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Global Distribution System in Hospitality Industry Report (Assessment)

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Introduction

Information technology was first introduced into the hospitality industry in the 1950s in multinational hotel chains. In the early 1970s, Hotel St. Jacques in Paris introduced automation of reservations, check in, guest billing and various aspects of management control (Brotherton 2003). Punched cards and linking of telephones and mini-bars to the system were used to help post charges directly to the bills of the clients. Over time, computerization was extended to restaurants and food service departments, the EPOS (electronic point of sales system), in hotels and cruise ships, etc. The integration of individual programs such as these led to the formation of the Management Information systems for the Hospitality industry (Brotherton 2003). The early systems were not user friendly and had many technical difficulties in implementation (Brotherton 2003). Despite these early difficulties, falling hardware prices, easy availability of computers and trained personnel and graphic user interfaces and the advent of the internet have led to the wide application of information systems in the hospitality industry. And the latest application that is widely used to research and book all types of tourism products across the globe is the Global distribution system (GDS) – the major electronic distribution system for the entire tourism Industry. The purpose of this essay to provide an overview of the ‘Global Distribution System’ and to argue that GDS is the best option to meet the changing needs and demands of the hotel and travel industries despite a few drawbacks.

Global Distribution System

A global distribution system can be defined as “a centralized and permanently up-to-date database that is accessible to its subscribers through computing terminals. It provides all kinds of tariffs and tourism services to subscribers on a day to day basis allowing its users to make change and cancel reservations, as well as to print tickets and avail themselves of any kind of rights related to services and products” (Pizam 2005, p. 275). The central site of each GDS contains many “large mainframes connected to thousands of terminals through some of the largest data communication networks in the civil world” (Jafari 2000, 254). GDS systems have high speed, highly reliable enterprise architecture and use open systems. They are capable of processing up to 17,000 travel-related messages per second during peak times, with response times of a fraction of a second (ITSA 2008). They generally opt for the most modern communications interface in the market including XML and EDIFACT (ITSA, 2008, 4). GDS systems have proved themselves to be fast, efficient, reliable, secure and global. Traditionally, the GDS operations as a retail wholesaler within the distribution channels addressing these sales to the travel agencies. But, in recent times, with the advent of the internet, all the major players have developed direct access to consumers through the internet. As a result of this reorientation, the GDS also plays the role of a retailer (Pizam 2005).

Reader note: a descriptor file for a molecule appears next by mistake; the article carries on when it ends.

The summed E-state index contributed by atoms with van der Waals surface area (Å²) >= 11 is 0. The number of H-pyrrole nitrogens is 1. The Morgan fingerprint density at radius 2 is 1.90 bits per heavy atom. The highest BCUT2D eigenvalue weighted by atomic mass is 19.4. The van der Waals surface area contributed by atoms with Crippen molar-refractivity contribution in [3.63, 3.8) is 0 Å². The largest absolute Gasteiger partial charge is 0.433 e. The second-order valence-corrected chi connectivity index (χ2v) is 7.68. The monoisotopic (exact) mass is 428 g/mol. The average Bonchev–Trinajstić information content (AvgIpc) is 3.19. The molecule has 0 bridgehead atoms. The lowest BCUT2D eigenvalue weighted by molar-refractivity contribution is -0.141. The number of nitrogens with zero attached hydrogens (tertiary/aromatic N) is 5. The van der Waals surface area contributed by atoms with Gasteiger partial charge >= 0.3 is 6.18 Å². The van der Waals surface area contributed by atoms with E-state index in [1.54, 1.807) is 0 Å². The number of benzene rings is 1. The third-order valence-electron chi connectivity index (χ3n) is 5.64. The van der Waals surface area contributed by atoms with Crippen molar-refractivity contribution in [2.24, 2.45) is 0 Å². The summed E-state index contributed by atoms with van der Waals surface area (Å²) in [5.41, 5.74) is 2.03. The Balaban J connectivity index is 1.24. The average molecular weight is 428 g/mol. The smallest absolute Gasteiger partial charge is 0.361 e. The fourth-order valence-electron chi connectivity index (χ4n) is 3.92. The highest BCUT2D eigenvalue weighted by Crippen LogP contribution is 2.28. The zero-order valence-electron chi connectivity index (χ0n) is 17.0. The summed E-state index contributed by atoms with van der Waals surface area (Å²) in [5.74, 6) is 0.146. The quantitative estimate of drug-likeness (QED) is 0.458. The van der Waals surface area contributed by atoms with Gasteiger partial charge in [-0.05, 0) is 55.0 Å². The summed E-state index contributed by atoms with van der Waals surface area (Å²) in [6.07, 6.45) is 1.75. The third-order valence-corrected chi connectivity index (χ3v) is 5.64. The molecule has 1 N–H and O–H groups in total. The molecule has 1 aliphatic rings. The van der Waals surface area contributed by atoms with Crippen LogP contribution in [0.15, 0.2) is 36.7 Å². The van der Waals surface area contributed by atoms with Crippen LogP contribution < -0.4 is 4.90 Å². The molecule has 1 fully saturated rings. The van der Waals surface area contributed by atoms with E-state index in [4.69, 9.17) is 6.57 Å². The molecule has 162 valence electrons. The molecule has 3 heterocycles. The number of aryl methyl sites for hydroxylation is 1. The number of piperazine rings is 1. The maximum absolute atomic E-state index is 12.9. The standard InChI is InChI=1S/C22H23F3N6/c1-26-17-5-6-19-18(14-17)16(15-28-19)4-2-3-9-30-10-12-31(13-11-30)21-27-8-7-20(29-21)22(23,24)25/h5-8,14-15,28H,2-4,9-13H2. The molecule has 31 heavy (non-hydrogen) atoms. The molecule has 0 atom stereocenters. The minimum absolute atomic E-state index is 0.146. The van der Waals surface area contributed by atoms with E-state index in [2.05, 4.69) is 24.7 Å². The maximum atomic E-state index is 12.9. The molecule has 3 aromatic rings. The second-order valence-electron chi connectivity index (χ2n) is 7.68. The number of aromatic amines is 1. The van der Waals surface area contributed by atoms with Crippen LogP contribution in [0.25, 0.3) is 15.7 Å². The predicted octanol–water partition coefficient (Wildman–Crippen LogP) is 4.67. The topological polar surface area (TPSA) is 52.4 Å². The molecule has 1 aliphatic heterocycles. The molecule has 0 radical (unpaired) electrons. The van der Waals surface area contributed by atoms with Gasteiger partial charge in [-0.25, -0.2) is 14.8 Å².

Background

In the 1960s, it was found that manual systems for the control of seat availability in airlines were not adequate or efficient enough. In order to have an automated system for oversee seat allotment in airplanes, American Airlines and IBM developed a joint program known as SABRE and it is considered the first CRS (Computer Reservation System). The original objectives of this system were to facilitate the storage and administration of all the information related to flights, lodging availability and schedules or prices. However things changed in 1987 when as a result of increasing demand for similar information in other related industries such as the hotel industry caused by the internationalization of their operations, CRS evolved to a new and enlarged version called the global distribution system (Pizam 2005). Thus the GDS can be perceived as the outcome of the evolution of computer reserve systems (CRS) to adapt to the global market. Though they were originally applied in the airlines sector, they are today the major electronic distribution system for the entire tourism industry.

Types of GDS